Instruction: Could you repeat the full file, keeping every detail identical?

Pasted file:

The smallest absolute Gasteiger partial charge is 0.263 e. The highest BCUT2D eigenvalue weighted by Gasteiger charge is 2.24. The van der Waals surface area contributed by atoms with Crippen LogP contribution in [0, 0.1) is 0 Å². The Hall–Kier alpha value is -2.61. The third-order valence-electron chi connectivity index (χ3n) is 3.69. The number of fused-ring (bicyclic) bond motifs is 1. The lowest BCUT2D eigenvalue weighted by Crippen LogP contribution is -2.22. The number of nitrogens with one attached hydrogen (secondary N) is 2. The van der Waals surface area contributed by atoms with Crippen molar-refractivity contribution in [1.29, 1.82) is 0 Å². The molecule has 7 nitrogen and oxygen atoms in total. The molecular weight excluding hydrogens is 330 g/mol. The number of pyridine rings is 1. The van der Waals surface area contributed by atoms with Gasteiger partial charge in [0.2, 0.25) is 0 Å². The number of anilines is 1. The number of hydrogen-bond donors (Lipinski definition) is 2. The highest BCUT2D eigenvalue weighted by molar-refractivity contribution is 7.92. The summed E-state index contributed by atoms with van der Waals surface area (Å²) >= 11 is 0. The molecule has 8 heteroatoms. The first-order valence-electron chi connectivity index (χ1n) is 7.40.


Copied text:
The smallest absolute Gasteiger partial charge is 0.263 e. The highest BCUT2D eigenvalue weighted by Gasteiger charge is 2.24. The van der Waals surface area contributed by atoms with Crippen LogP contribution in [0, 0.1) is 0 Å². The Hall–Kier alpha value is -2.61. The third-order valence-electron chi connectivity index (χ3n) is 3.69. The number of fused-ring (bicyclic) bond motifs is 1. The lowest BCUT2D eigenvalue weighted by Crippen LogP contribution is -2.22. The number of nitrogens with one attached hydrogen (secondary N) is 2. The van der Waals surface area contributed by atoms with Crippen molar-refractivity contribution in [1.29, 1.82) is 0 Å². The molecule has 7 nitrogen and oxygen atoms in total. The molecular weight excluding hydrogens is 330 g/mol. The number of pyridine rings is 1. The van der Waals surface area contributed by atoms with Gasteiger partial charge in [0.2, 0.25) is 0 Å². The number of anilines is 1. The number of hydrogen-bond donors (Lipinski definition) is 2. The highest BCUT2D eigenvalue weighted by molar-refractivity contribution is 7.92. The summed E-state index contributed by atoms with van der Waals surface area (Å²) >= 11 is 0. The molecule has 8 heteroatoms. The first-order valence-electron chi connectivity index (χ1n) is 7.40.